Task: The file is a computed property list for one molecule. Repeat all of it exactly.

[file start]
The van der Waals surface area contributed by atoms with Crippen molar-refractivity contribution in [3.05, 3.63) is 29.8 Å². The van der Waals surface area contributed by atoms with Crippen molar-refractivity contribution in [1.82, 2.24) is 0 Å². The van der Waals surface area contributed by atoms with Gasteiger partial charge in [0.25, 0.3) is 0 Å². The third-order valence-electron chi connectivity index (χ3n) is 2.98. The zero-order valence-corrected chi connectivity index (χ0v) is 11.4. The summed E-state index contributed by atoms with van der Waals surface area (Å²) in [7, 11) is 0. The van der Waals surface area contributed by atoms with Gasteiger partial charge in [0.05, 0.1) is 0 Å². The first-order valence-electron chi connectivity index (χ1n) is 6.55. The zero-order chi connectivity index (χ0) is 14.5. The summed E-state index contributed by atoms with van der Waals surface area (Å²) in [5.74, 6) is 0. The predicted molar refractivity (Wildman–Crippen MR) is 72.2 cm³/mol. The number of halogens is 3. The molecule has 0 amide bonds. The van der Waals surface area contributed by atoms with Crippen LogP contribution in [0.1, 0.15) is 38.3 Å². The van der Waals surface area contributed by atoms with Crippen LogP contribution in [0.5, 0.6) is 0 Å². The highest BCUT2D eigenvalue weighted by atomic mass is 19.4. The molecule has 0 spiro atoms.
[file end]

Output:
The van der Waals surface area contributed by atoms with Crippen molar-refractivity contribution in [3.05, 3.63) is 29.8 Å². The van der Waals surface area contributed by atoms with Crippen molar-refractivity contribution in [1.82, 2.24) is 0 Å². The van der Waals surface area contributed by atoms with Gasteiger partial charge in [0.25, 0.3) is 0 Å². The third-order valence-electron chi connectivity index (χ3n) is 2.98. The zero-order valence-corrected chi connectivity index (χ0v) is 11.4. The summed E-state index contributed by atoms with van der Waals surface area (Å²) in [7, 11) is 0. The van der Waals surface area contributed by atoms with Gasteiger partial charge in [0.05, 0.1) is 0 Å². The first-order valence-electron chi connectivity index (χ1n) is 6.55. The zero-order chi connectivity index (χ0) is 14.5. The summed E-state index contributed by atoms with van der Waals surface area (Å²) in [5.74, 6) is 0. The predicted molar refractivity (Wildman–Crippen MR) is 72.2 cm³/mol. The number of halogens is 3. The molecule has 0 amide bonds. The van der Waals surface area contributed by atoms with Crippen LogP contribution in [0.1, 0.15) is 38.3 Å². The van der Waals surface area contributed by atoms with Crippen LogP contribution in [0.5, 0.6) is 0 Å². The highest BCUT2D eigenvalue weighted by atomic mass is 19.4. The molecule has 0 spiro atoms.